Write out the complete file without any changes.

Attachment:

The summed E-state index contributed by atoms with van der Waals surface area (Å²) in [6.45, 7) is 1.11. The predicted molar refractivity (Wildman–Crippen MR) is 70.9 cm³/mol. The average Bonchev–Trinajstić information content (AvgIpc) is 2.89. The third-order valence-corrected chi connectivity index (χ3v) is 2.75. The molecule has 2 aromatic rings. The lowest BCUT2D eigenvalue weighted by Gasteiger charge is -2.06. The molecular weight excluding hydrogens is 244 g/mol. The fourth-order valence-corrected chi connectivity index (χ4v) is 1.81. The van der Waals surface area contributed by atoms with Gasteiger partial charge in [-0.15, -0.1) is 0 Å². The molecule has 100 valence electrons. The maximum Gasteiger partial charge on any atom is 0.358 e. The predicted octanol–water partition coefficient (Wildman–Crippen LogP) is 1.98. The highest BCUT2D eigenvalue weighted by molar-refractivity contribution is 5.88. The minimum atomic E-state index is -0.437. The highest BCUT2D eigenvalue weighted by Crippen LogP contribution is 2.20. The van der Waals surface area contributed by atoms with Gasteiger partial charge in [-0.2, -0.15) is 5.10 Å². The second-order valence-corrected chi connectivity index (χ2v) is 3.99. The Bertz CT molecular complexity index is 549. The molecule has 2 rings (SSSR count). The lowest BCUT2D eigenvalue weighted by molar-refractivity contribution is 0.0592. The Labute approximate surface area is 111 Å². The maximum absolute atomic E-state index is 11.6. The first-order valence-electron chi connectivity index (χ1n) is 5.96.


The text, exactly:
The summed E-state index contributed by atoms with van der Waals surface area (Å²) in [6.45, 7) is 1.11. The predicted molar refractivity (Wildman–Crippen MR) is 70.9 cm³/mol. The average Bonchev–Trinajstić information content (AvgIpc) is 2.89. The third-order valence-corrected chi connectivity index (χ3v) is 2.75. The molecule has 2 aromatic rings. The lowest BCUT2D eigenvalue weighted by Gasteiger charge is -2.06. The molecular weight excluding hydrogens is 244 g/mol. The fourth-order valence-corrected chi connectivity index (χ4v) is 1.81. The van der Waals surface area contributed by atoms with Gasteiger partial charge in [-0.15, -0.1) is 0 Å². The molecule has 100 valence electrons. The maximum Gasteiger partial charge on any atom is 0.358 e. The predicted octanol–water partition coefficient (Wildman–Crippen LogP) is 1.98. The highest BCUT2D eigenvalue weighted by molar-refractivity contribution is 5.88. The minimum atomic E-state index is -0.437. The highest BCUT2D eigenvalue weighted by Crippen LogP contribution is 2.20. The van der Waals surface area contributed by atoms with Gasteiger partial charge in [-0.2, -0.15) is 5.10 Å². The second-order valence-corrected chi connectivity index (χ2v) is 3.99. The Bertz CT molecular complexity index is 549. The molecule has 2 rings (SSSR count). The lowest BCUT2D eigenvalue weighted by molar-refractivity contribution is 0.0592. The Labute approximate surface area is 111 Å². The maximum absolute atomic E-state index is 11.6. The first-order valence-electron chi connectivity index (χ1n) is 5.96.